Study 2. The efficacy and safety of adalimumab were evaluated in a Phase 3 randomized, controlled evaluation every other week dosing in moderate-to-severe psoriasis (REVEAL).20,21 A total of 1,212 patients were randomized to adalimumab treatment consisting of 80mg loading dose followed by 40mg every other week starting one week after the first dose, or placebo, beginning at Week 1 through Week 15. At Week 16, patients who had achieved at least a Psoriasis Area and Severity Index (PASI) 75 response were switched to placebo if they had started on adalimumab or to 80mg adalimumab if they had started on placebo. Starting Week 17 and continuing until Week 31, all patients received open-label adalimumab (40mg every other week). Those patients who achieved PASI 75 at Week 33 and had been given the active drug at study initiation were randomized to receive either placebo or adalimumab 40mg every other week (eow) until Week 52. Exposure-adjusted event rates were 399/100 PY for AE and 6/100 PY for SAE. Infectious events occurred at a rate of 120/100 PY with serious infections at 2/100 PY. Rates for malignancies were 0.4/100 PY, including 1.3/100 PY for NMSC. TB occurred in 0.2/100 PY. There were no cases of demyelination, melanoma, or lymphoma. Study 3. Patients enrolled in REVEAL later had the option to continue receiving adalimumab in an open-label extension study and receive 40mg adalimumab eow for a minimum of 108 weeks.22 The rate of AEs was lower than in REVEAL and declined over time. The rate of serious infections was similar to REVEAL, while the rate of AEs leading to discontinuation was lower. Exposure-adjusted event rates were 245.1/100 PY for all AE, 7.3/100 PY for SAEs, and 1.5/100 PY for serious infectious events. Rates for malignancies were 1.5/100 PY, including rates for NMSC at 0.8/100 PY. Two deaths occurred during the study (0.1/100 PY). Rates for TB and opportunistic infections were <0.1 per 100 PY and 0.2/100 PY, respectively. There were no reports of demyelinating disease, melanoma, or lymphoma. These data suggest that adalimumab is generally well tolerated in patients with plaque psoriasis. However, there appears to be an increased risk of NMSCs requiring appropriate evaluation for these patients, and the rates for total AEs, infectious, and serious infectious events were higher in the adalimumab studies compared to the other biologic agents. Infliximab Two studies were included covering patients from various countries with the following key characteristics:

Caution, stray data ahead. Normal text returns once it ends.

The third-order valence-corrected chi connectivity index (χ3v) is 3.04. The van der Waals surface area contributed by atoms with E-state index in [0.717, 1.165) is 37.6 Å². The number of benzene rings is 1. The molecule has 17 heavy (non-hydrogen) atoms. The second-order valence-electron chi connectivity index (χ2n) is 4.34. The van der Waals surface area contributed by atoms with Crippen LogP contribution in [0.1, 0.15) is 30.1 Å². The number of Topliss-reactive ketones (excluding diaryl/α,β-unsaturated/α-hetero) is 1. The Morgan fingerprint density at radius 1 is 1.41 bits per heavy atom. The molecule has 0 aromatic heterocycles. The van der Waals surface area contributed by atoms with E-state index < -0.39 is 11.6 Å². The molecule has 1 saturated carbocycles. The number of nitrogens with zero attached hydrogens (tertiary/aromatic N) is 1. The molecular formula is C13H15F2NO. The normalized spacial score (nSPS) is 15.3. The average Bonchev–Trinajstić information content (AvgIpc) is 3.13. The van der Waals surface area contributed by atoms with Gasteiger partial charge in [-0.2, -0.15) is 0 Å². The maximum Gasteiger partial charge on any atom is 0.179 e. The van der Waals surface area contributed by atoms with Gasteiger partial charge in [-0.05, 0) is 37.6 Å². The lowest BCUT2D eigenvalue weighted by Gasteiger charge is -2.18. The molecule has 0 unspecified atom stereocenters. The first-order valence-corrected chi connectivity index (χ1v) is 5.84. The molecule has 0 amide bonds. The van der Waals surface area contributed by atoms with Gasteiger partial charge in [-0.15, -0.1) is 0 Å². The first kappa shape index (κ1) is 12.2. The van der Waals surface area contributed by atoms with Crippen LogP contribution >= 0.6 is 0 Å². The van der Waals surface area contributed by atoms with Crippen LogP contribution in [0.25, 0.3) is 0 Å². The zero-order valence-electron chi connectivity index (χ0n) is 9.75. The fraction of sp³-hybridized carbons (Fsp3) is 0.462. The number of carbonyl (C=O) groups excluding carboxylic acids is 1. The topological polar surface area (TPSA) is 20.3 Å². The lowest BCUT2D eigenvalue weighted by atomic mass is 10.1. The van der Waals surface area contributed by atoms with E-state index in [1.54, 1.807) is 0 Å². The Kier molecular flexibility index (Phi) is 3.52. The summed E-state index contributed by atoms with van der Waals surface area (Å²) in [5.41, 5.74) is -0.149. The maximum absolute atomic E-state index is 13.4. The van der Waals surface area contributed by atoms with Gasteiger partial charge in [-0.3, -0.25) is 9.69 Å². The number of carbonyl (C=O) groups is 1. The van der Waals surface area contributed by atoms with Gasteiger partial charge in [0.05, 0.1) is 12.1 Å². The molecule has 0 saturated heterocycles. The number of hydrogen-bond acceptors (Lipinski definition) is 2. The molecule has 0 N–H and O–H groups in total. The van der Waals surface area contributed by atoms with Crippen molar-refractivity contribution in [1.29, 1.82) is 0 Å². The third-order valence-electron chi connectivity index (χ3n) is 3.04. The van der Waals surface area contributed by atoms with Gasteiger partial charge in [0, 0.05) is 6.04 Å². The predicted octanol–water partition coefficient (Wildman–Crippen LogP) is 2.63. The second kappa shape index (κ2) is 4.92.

• The average age in both studies was 46 years.